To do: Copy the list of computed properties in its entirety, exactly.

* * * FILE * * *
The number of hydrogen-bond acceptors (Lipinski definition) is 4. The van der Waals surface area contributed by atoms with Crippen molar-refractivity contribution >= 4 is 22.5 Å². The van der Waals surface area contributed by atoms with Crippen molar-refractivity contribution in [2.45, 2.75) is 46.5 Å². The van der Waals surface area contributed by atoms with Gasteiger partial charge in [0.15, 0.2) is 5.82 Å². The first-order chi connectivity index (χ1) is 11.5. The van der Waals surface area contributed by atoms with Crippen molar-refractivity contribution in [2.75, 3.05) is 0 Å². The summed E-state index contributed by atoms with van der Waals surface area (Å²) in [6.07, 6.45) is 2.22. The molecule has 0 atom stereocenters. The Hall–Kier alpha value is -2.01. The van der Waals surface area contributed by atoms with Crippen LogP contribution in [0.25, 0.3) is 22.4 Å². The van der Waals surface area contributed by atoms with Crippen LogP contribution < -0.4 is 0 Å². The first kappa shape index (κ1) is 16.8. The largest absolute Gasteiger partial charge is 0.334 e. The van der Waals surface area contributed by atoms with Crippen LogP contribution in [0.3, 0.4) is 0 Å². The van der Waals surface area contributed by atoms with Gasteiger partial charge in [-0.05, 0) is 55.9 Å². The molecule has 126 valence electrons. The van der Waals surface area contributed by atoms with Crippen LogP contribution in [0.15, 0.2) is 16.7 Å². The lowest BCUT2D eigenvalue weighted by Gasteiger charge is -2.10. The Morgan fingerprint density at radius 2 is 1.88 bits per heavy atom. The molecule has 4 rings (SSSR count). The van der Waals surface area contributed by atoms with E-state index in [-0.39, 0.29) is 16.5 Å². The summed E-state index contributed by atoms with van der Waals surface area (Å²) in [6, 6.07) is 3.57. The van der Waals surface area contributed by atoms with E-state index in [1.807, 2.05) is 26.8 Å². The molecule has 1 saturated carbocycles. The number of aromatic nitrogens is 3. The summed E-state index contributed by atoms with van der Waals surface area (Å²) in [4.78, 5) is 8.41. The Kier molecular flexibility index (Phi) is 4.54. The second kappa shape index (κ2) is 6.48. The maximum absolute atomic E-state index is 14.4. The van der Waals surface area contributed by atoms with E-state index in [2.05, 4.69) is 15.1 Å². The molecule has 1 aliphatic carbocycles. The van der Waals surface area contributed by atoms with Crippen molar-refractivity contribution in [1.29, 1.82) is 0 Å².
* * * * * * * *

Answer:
The number of hydrogen-bond acceptors (Lipinski definition) is 4. The van der Waals surface area contributed by atoms with Crippen molar-refractivity contribution >= 4 is 22.5 Å². The van der Waals surface area contributed by atoms with Crippen molar-refractivity contribution in [2.45, 2.75) is 46.5 Å². The van der Waals surface area contributed by atoms with Gasteiger partial charge in [0.15, 0.2) is 5.82 Å². The first-order chi connectivity index (χ1) is 11.5. The van der Waals surface area contributed by atoms with Crippen molar-refractivity contribution in [2.75, 3.05) is 0 Å². The summed E-state index contributed by atoms with van der Waals surface area (Å²) in [6.07, 6.45) is 2.22. The molecule has 0 atom stereocenters. The Hall–Kier alpha value is -2.01. The van der Waals surface area contributed by atoms with Crippen LogP contribution in [0.25, 0.3) is 22.4 Å². The van der Waals surface area contributed by atoms with Crippen LogP contribution < -0.4 is 0 Å². The first kappa shape index (κ1) is 16.8. The largest absolute Gasteiger partial charge is 0.334 e. The van der Waals surface area contributed by atoms with Crippen LogP contribution in [0.3, 0.4) is 0 Å². The van der Waals surface area contributed by atoms with Gasteiger partial charge in [-0.05, 0) is 55.9 Å². The molecule has 126 valence electrons. The van der Waals surface area contributed by atoms with Crippen LogP contribution in [0.15, 0.2) is 16.7 Å². The lowest BCUT2D eigenvalue weighted by Gasteiger charge is -2.10. The Morgan fingerprint density at radius 2 is 1.88 bits per heavy atom. The molecule has 4 rings (SSSR count). The van der Waals surface area contributed by atoms with E-state index in [-0.39, 0.29) is 16.5 Å². The summed E-state index contributed by atoms with van der Waals surface area (Å²) in [6, 6.07) is 3.57. The van der Waals surface area contributed by atoms with E-state index in [1.807, 2.05) is 26.8 Å². The molecule has 1 saturated carbocycles. The number of aromatic nitrogens is 3. The summed E-state index contributed by atoms with van der Waals surface area (Å²) in [4.78, 5) is 8.41. The Kier molecular flexibility index (Phi) is 4.54. The second kappa shape index (κ2) is 6.48. The maximum absolute atomic E-state index is 14.4. The van der Waals surface area contributed by atoms with E-state index in [2.05, 4.69) is 15.1 Å². The molecule has 1 aliphatic carbocycles. The van der Waals surface area contributed by atoms with Crippen molar-refractivity contribution in [1.29, 1.82) is 0 Å².